(Dead Sea's dialogue)
  16. The Courier: "What happened after you trained the Blackfoot?"
    Caesar: "Divide et impera - divide and conquer. I led the Blackfoot against the Ridgers, their weakest enemy. When they refused to surrender, I ordered every man, woman, and child killed. When next we surrounded the Kaibabs and they likewise refused... I took one of their envoys to the Ridgers' village and showed him the corpse piles. This was new for the tribes, you see. They played at war, raiding each other, a little rape and pillage here, a little ransoming there. I showed them total warfare. Like I said, there's a lot you can learn from old books."
    (Caesar's dialogue)
  17. Wiktionary:cetera#Latin
  18. The Courier: "What does "Pax Romana" mean?"
    Caesar: "It means a nationalist, imperialist, totalitarian, homogenous culture that obliterates the identity of every group it conquers. Long-term stability at all costs. The individual has no value beyond his utility to the state, whether as an instrument of war, or production."
    (Caesar's dialogue)
  19. Wiktionary:profligatus#Latin
  20. The Courier: "Do you see much action against the NCR?"
    Severus: "As much as their cowardice will allow. The Profligates avoid open battle, but on good days we find one of their patrols. Their landmines have caused us more trouble than their marksmanship - which is lacking."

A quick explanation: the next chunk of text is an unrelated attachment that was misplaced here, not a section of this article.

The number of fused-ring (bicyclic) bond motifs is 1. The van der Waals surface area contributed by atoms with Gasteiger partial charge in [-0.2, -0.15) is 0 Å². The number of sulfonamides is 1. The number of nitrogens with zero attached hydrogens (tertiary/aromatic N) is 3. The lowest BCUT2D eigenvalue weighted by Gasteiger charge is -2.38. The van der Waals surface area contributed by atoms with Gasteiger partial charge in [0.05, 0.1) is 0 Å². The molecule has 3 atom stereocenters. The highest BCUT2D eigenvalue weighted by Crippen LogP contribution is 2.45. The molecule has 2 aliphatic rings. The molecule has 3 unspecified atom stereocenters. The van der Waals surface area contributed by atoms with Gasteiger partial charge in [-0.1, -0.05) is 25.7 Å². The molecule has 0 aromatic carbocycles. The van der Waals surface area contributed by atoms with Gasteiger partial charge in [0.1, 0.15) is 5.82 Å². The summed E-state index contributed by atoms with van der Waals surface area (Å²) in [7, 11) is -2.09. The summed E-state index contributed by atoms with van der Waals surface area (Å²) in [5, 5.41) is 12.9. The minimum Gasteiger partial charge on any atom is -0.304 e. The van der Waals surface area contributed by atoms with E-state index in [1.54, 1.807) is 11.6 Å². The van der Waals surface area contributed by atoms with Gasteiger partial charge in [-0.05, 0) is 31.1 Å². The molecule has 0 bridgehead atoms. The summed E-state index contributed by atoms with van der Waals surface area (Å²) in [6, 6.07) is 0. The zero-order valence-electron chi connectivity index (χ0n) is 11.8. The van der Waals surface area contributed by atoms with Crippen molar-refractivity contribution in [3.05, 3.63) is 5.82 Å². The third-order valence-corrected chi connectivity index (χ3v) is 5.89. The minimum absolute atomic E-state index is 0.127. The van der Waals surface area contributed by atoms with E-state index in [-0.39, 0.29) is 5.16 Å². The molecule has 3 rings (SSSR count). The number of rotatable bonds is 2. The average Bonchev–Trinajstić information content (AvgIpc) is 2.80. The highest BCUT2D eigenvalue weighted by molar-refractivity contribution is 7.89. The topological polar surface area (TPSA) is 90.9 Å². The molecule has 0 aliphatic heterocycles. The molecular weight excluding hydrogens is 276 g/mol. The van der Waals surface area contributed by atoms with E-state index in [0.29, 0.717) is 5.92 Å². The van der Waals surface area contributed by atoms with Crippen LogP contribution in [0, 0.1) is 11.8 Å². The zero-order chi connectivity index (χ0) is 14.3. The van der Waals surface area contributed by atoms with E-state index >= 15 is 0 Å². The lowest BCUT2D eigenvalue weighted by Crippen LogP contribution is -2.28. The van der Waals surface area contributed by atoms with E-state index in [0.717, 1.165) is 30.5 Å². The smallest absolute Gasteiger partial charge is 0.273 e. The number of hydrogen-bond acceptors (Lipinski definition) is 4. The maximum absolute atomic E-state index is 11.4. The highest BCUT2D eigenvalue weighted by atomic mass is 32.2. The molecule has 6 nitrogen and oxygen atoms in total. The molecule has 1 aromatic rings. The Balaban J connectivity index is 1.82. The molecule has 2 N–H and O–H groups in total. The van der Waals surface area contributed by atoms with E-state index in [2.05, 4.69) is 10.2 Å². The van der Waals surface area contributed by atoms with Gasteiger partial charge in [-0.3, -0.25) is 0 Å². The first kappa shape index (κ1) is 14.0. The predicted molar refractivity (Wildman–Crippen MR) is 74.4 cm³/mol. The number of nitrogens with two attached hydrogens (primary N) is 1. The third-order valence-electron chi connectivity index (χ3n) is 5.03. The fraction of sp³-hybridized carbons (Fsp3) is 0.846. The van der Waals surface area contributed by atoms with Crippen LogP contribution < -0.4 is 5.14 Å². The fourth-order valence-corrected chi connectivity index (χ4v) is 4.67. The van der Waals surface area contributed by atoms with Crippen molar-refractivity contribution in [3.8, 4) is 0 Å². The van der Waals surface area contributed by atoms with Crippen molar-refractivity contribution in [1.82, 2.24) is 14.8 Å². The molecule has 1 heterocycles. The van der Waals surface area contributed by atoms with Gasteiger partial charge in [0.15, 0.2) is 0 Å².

(Severus' dialogue)
  21. The Courier: "The trick is to rush the mine and press the blinking red light."
    Severus: "[SUCCEEDED] The light is a button that can interrupt detonation? We were too busy throwing ourselves to the ground to figure that out. To rearm the mine, we'd just press the button again - simple. The Profligates will regret that we learned this."
    (Severus' dialogue)
  22. Severus: "You did well to give Centurion Aurelius the Profligates' listening machine. We'll butcher the troops they send to ambush our patrols."
    (Severus' dialogue)
  23. The Courier: "So what's "dialectic" about you and the NCR?"
    Caesar: "The NCR has all of the problems of the ancient Roman Republic - extreme bureaucracy, corruption, extensive senatorial infighting. Just as with the ancient Republic, it is natural that a military force should conquer and transform the NCR into a military dictatorship. Thesis and antithesis. The Colorado River is my Rubicon. The NCR council will be eradicated, but the new synthesis will change the Legion as well... ...from a basically nomadic army to a standing military force that protects its citizens, and the power of its dictator."
    (Caesar's dialogue)
  24. Wiktionary:salve#Latin
  25. Wiktionary:vale#Latin
  26. Wikipedia:Vexillarius
  27. The Courier: ""
    Silus: "Cedo nulli."
    (Silus' dialogue)